After reaching the aid station at the bottom of the hill, you will now run through the stream. Yes, through the stream!. This part of the course is not open during monsoon as the flow is quite heavy during that time of the year. After about a 1000m, you will reach the bottom of the cloud kissing Mountains and then is a short steep hike to the Heavenly Valley resort, where we have a timing station. The next 7Km stretch is mostly through the rugged jeep roads, which also means that you would see more homo sapiens than you would have seen until now. Most of the inhabitants here are farmers and this place have nice cardamon gardens. Cardamon is the known to attract pests and many farmers will be widely using pesticides which can be toxic on direct contact. As an advisory, you shouldn’t be drinking water from any of the streams as they would look fresh, but may be contaminated. Couple of switch backs, up & down and you hit the next aid station, this time a little closer than normal near a Church.

You are now going downhill and running towards “Arappu Kaadu”. Arappu literally means Abhorence, but here it is a short of “Arakkuka” which means “cut down”. This place, which now has acres of beautiful tea plants was even more beautiful a couple of decades ago, when it was a thick forest. Our ancestors in lurch for wood, cut down the whole of it and made it barren before the tea plants came in form of some reprieve and the locals started calling it “Arappu Kaadu”, with “kaadu” meaning forest. Soon after you exit the tea estate gate, you are going to climb up and up and up to reach the next Aid Station cum Rest Area cum Stage Cut-off point at exactly a Full Marathon. Congratulations to all those who reached in time, but if you don’t you will have to come back again next year to see what the Soles at Cochin has cooked & served for the remainder of the course. This Aid station is a bungalow owned by MMJ tea estate and manned by two very strong Soles. Make sure you ask these two Ironnmen for a nice massage, a hot drink, some curd rice and boiled potatoes!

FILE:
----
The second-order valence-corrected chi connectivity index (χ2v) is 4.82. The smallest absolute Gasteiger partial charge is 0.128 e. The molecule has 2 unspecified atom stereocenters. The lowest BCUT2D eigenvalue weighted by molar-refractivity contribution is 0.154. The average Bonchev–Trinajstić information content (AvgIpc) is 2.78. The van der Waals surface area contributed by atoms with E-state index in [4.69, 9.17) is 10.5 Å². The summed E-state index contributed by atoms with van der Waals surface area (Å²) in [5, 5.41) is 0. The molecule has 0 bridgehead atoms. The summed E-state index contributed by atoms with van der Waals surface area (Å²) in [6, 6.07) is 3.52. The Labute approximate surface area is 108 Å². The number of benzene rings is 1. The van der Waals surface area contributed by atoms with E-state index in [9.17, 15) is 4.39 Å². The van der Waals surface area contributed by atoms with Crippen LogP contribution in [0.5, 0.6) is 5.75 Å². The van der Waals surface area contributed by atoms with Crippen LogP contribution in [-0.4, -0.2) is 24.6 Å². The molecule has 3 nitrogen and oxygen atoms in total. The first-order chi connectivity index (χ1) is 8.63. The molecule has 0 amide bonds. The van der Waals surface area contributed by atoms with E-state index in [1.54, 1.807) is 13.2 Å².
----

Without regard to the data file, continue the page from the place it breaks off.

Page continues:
The next 18 Kms will have only two aid stations, excluding the one at the finish. It is almost all flat or downhill for a change.

Start of the finishing line
A Tree Stub is where you will have the next hydration point. The couple who manned it last year from the wee hours of morning till late night is running the 90K this year. From here on, the 90K runners will thud the tarmac, but the 60K runners will take the trail. As you get bored with the sight of neatly pruned tea plants, you run into a swamp and have to bear with slow pace for a KM or so. Again, if you are in the lead pack, you could get away without wetting your socks, but as more runners go past this area, one can be sure to have the shoes polished in slush. Running through this area in the night is very dangerous and hence 90K runners have been excused from this mess on their return.

If you are a first timer here, you will notice that the course run through a lot of hamlets and relatively more populous than any other Ultra in India. This is typical of Kerala, where we have very high density of population. This also means your chances of sighting wildlife is very rare. But, that doesn’t reduce your chances of spotting a snake, which is very common here. The last Aid station is at the Palette People, which was the 80K finish last year. Also known as, Green Meadows, they are one of our race partners who have helped us immensely in exploring the trails and have hosted us on numerous occasions in the last 3 years. They are also our base station every year from where we spread around in teams marking the course and arranging the logistics, 4 or 5 days before the race day.

The downhill that started at the Green Meadows gate continues until the end of the valley, but we are very sorry that the last 3Kms to the finish will have a total elevation gain of 160m. We are sure that as you finish at the St. Thomas LP School at Pullikanam, the pain that you have endured for last several hours will fade away into good memories that will last for ever. Remember Life is short but Trails are shorter! Make sure you get your precious medal, have some good meals and chat around with friends and fellow runners or newly found friends.

Please don’t forget to tell the race organizers at the finish all the bad & good things. This feedback mechanism is a must to ensure that we are able to organize a runner oriented race, year after year.

“ Life has all sorts of hills and valleys,
and sometimes you don’t end up doing
what you had your heart set out on,
but sometimes that’s even better! “
……Ruth Buzzi

Lets meet at the Hill top.